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March 14 --The National Labor Relations Board filed a petition March 13 asking the U.S. Court of Appeals for the Fifth Circuit to rehear and reverse a 2-1 panel decision rejecting the NLRB's position that class and collective action waivers in an employer's mandatory arbitration policy interfere with employee rights under federal labor law (D.R. Horton Inc. v. NLRB, 5th Cir., No. 12-60031, petition for rehearing 3/13/14).
The NLRB asked for a panel or en banc rehearing of the December 2013 decision that denied enforcement of a board order finding that homebuilder D.R. Horton Inc. violated Section 8(a)(1) of the National Labor Relations Act. The board held that the company illegally maintained and enforced a mandatory arbitration agreement that waived the rights of employees to participate in class or collective actions concerning their employment-related claims.
Calling the issue “exceptionally important,” the NLRB argued in the petition that the panel majority misconstrued the effect of U.S. Supreme Court decisions in several non-labor cases and failed to recognize that the “distinctive character” of the NLRA is its guarantee of protection for employees who act in concert for their mutual aid or benefit.
In January 2012, NLRB Chairman Mark Gaston Pearce (D) and then-Member Craig Becker (D) decided that Horton's mandatory arbitration procedure violated Section 8(a)(1) of the NLRA because it interfered with the statutory right of employees to engage in “concerted activity” for their mutual aid or protection (357 N.L.R.B. No. 184, 192 LRRM 1137 (2012); 5 DLR AA-1, 1/9/12). Brian E. Hayes (R), the only other board member at the time, was recused and did not participate in deciding the case.
The panel 2-1 rejected the NLRB's view that maintaining the arbitration agreement was an unfair labor practice (D.R. Horton Inc. v. NLRB, 737 F.3d 344, 197 LRRM 2637, 2013 BL 335349 (5th Cir. 2013); 233 DLR AA-1, 12/3/13).
Writing for the majority with Judge Carolyn Dineen King, Judge Leslie H. Southwick said the NLRB “did not give proper weight to the Federal Arbitration Act,” which made the agreement enforceable. The National Labor Relations Act, which protects the right of employees to engage in concerted activity, “should not be understood to contain a congressional command overriding the application of the FAA,” Southwick wrote.
Southwick said the NLRB contends “the NLRA is essentially sui generis,” arguing “[t]hat act's fundamental precept is the right for employees to act collectively.”
But the panel majority said “there are numerous decisions holding that there is no right to use class procedures under various employment-related statutory frameworks.”
The panel denied enforcement of the board's ruling that the arbitration agreement violated Section 8(a)(1) of the act. Judge James E. Graves dissented from the panel ruling on the issue.
In its petition for rehearing, the NLRB wrote that rehearing “is warranted on this exceptionally important issue because the panel majority erred in finding Gilmer v. Interstate/Johnson Lane Corp., 500 U.S. 20, 55 FEP Cases 1116 (1991), and AT&T Mobility LLC v. Concepcion, 131 S. Ct. 1740, 2011 BL 110648 (2011), determinative of this case.”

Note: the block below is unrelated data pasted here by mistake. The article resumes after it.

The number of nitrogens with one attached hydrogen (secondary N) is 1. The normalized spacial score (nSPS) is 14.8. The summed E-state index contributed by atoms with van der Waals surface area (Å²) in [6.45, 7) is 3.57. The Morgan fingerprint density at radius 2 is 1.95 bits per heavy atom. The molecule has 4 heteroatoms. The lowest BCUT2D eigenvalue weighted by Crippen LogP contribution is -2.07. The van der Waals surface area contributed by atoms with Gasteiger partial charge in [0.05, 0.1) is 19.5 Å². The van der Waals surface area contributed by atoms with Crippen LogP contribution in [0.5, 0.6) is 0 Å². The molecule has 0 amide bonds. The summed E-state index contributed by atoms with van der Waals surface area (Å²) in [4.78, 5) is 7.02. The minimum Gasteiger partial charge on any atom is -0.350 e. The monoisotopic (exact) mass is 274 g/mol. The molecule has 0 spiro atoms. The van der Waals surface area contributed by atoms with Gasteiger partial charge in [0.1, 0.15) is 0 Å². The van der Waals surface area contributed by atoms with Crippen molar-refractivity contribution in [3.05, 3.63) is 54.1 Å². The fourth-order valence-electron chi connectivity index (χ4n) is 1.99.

The two Supreme Court decisions did not address or decide “the distinct NLRA issue presented here,” the petition argued.
The NLRB said the Fifth Circuit panel majority acknowledged that it owed some deference to the board's interpretation of employee rights under the federal labor law, but it failed to give any effect to the board's analysis that the right to engage in concerted activity through class or collective action is a “core right” under the NLRA.
The majority found that Gilmer and Concepcion were controlling, but the NLRB wrote that the cases did not raise issues concerning NLRA rights or employees' concerted activity, and they were therefore not determinative of the dispute before the Fifth Circuit.
The NLRB argued that courts have determined that the rights of employees under some other statutes, including the Age Discrimination in Employment Act and the Fair Labor Standards Act, do not include substantive rights to proceed through collective action and do not override the Federal Arbitration Act's support for the enforcement of private arbitration agreements. However, the board argued, the NLRA is different.
“The distinctive character of the NLRA--in contrast to individual rights statutes like the ADEA or the FLSA--is that it does vest employees with a substantive right to act in concert to protect their interests as employees,” the board wrote.
Arguing that collective actions are an alternative to other forms of protests like strikes that are protected by the National Labor Relations Act, the NLRB said “collective action of this sort seeks to unite workers generally and to lay a foundation for more effective collective bargaining.”
Sanctioning the enforcement of D.R. Horton's arbitration agreement “would strip that collective right away by denying employees their NLRA right to litigate their work-related claims on a collective basis in any forum, whether arbitral or judicial,” the NLRB said.
Fifth Circuit rules do not permit other parties to an appeal proceeding to respond to a petition for rehearing unless ordered by the court to do so.
NLRB attorneys Ruth E. Burdick and Kira Dellinger Vol filed the petition for the board.
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Text of the petition is available at http://www.bloomberglaw.com/public/document/DR_Horton_Incorporated_v_NLRB_Docket_No_1260031_5th_Cir_Jan_13_20/8.
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